Sorry it has been so long since we have posted.  I (Matt) have been working on a website for Christianville the last week or so and that has taken a lot of time, but we wanted to put up a post so that you could see how different life is here than other places.  You probably noticed the title of the post is much different than any other that we have written.  Some of you may be more familiar with the term CHIKV because that is what it has been called in the states.  Anyway, Chikungunya is a virus that is transmitted by mosquitoes and is accompanied by a high fever, headache, and joint pain.  It is similar to “Dengue Fever” but with slightly milder pain (Dengue means “broken bone”).  

So, the reason we wanted to share about this is because of how prevalent it is here in Haiti.  I don’t know the true numbers of how many people have had this virus, but almost everyone we know (probably at least 90% of the people including our kids at All Things New) has at least said they have had “the fever” and accompanying pain.  (I forgot to mention that while it is called “CHIKV” in America, it is called “La Fev” or “the fever” here). 

So, here is the point of this post.  When people contract the virus here, do you know what they do?  They suffer for a few days, try to rest and sleep in the heat, and then they get better and get right back to their normal life.  Normally they do not have Tylenol or Advil, they do not go to a doctor, and they do not get a prescription to help them feel better.  They just get through the fever (in some cases send a relative in to work for them), tell everyone that they have it and then they’re back to normal.

When someone contracts the virus in America, there is a much different reaction.  In America, in the case we heard about, the person was quarantined and it sent a panic through newsrooms and homes in Duval.  People thought that an epidemic of major proportions was about to break out.  I am exaggerating a little, but not much.  We hear about something called “CHIKV” and it puts people in a panic that a tropical disease might hit America.  The thing we forget about is that people in 3rd world tropical nations deal with this reality every single day with less than 1% of the resources found in America.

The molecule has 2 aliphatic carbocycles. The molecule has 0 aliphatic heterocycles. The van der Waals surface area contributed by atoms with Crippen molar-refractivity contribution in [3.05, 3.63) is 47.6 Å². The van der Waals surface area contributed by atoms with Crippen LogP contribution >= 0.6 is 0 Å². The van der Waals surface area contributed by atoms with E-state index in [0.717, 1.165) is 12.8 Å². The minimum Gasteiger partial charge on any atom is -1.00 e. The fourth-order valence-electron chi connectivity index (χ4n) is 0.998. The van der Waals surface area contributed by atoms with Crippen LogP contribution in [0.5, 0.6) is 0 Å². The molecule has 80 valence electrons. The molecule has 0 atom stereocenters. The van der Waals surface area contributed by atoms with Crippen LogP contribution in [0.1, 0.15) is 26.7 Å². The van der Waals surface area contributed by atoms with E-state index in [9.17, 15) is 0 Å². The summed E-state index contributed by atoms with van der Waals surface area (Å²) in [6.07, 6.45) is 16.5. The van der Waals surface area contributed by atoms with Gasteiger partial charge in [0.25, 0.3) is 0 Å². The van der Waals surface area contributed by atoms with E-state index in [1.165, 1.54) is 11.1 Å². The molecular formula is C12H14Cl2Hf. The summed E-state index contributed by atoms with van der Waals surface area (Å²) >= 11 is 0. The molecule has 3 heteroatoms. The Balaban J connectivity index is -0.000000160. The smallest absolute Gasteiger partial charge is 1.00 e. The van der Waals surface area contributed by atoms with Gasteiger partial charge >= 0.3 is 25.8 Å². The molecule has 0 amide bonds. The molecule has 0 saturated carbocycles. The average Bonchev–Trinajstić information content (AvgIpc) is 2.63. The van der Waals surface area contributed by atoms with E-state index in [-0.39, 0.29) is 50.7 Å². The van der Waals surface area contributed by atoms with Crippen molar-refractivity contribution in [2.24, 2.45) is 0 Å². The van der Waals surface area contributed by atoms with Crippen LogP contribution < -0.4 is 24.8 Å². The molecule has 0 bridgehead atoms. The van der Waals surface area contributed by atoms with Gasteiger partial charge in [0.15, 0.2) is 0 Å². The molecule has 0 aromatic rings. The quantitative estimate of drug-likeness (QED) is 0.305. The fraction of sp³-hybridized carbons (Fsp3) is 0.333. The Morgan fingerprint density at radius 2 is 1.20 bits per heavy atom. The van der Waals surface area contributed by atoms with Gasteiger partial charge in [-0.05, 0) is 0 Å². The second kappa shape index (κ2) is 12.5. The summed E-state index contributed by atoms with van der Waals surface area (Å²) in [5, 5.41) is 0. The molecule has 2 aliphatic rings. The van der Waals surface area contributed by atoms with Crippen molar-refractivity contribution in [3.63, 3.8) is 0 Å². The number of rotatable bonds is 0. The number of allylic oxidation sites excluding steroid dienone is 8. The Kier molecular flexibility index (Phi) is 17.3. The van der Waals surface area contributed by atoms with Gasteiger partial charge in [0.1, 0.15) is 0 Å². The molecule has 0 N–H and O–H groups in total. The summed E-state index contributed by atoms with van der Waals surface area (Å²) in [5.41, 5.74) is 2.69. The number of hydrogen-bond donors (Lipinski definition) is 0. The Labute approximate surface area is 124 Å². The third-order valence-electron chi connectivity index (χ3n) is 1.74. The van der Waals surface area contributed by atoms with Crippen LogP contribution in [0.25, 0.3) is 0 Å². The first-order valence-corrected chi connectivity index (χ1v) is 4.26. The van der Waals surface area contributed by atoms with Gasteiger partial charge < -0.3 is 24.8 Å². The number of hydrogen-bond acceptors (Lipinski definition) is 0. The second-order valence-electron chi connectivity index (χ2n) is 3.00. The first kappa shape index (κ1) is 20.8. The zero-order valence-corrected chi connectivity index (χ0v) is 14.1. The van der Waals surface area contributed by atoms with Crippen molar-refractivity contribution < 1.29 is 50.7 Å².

Was there a panic here?  Yes.  When a virus like this hits, everyone just assumes that they either have it now or will have it later and even if they don’t, psychologically they do.  But it’s just interesting the different ways that different nations handle something like this.  In Haiti, it happens all the time, when it is not CHIKV, it is something else and they just handle it like “business as usual.”  In America, if there is even the threat of a cold breaking out everyone is up in arms, keeping their children home from school and making sure that they don’t catch whatever it is. 

I don’t say any of this to say that one way is better than the other.  In fact, if I contracted chikungunya, I would definitely rather be in my bed in my air conditioned apartment than sitting out in the heat of the day in Haiti.  It’s just interesting how when something like this hits it doesn’t matter your education level, your economic status, or even your ability to get to a doctor.  All that matters is that something that you cannot control has a possibility of affecting your life and you have to deal with it.  This is our first time being on this side of the equation and our perspective has definitely changed.

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